Education, Development, and Change
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Saturday, April 30, 2011

Education: Agent of Change

Dr Shahid Siddiqui
Pakistan Today 1 May, 2011
In the 9/11 commission report it was recommended that Pakistan should be given more financial support in order to improve its education. A concern was shown that madrassahs were generating potential terrorists through indoctrination and constructing tunnel vision. It is important to understand the term terrorism before we explore the proclaimed causal relationship between education and terrorism.

According to the dictionary, extremism is “a tendency or disposition to go to extremes or an instance of going to extremes.” Each expression, however, has a connotative meaning. This connotation, according to the French scholar Foucault, is provided by power. According to him power constructs, popularises, and legitimises certain discourse that in turn justifies the actions of that power. So while we know the literal meaning of extremism it is important that what meaning is given to this expression by the ruling power and who according to that power can be dubbed as extremists. It is interesting to note that the same set of people is considered terrorists by one group and freedom fighters by the other group. In the end, however, the meaning of that group dominates who has possession of the sources of production of knowledge. The definition of extremism and extremists keep on changing as and when interests and needs of the powerful groups change.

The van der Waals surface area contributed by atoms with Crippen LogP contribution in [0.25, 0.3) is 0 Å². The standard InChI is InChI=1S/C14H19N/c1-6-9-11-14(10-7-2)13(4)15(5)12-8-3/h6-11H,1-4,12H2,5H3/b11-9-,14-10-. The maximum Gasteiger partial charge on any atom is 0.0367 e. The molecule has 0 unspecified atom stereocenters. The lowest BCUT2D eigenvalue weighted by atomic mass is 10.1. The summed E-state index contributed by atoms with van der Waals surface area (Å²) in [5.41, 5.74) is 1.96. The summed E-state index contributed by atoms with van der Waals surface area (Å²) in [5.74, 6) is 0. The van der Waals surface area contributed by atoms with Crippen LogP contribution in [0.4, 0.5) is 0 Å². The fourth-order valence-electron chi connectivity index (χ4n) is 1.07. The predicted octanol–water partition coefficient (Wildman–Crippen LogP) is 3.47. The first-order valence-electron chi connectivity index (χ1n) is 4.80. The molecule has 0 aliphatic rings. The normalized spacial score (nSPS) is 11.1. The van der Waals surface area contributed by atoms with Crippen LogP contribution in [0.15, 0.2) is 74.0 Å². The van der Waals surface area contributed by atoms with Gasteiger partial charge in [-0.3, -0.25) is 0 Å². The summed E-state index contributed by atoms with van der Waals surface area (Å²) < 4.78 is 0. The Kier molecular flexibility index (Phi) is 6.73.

Extremism has various faces e.g. religious or political. It also has multiple manifestations: a. it could be intellectual extremism when a person has extreme views about a certain issue, b. extremism may entail action when extreme views are put into practice, c. extremism, at times, can use violent means. Having looked at the types and faces of extremism, it is important to explore the potential causes.

The most important factor seems to be the denial of rights. This means the refusal of opportunities in the existing political, economic, educational and legal systems of the country. This amounts to the closure of all doors to the access to social justice and economic parity. Here, we will be focusing on the educational system that theoretically claims to realise the goals of emancipation, development, freedom, and social justice.

The formal means that has been used to dispense education is schooling. Thus, traditionally, schools were considered to be a powerful social institution to impact the societal thinking. These expectations have been associated with school keeping as it used to enjoy the support of two other powerful social institutions i.e. religion and family. We shall return to the changed status of school in cotemporary times later.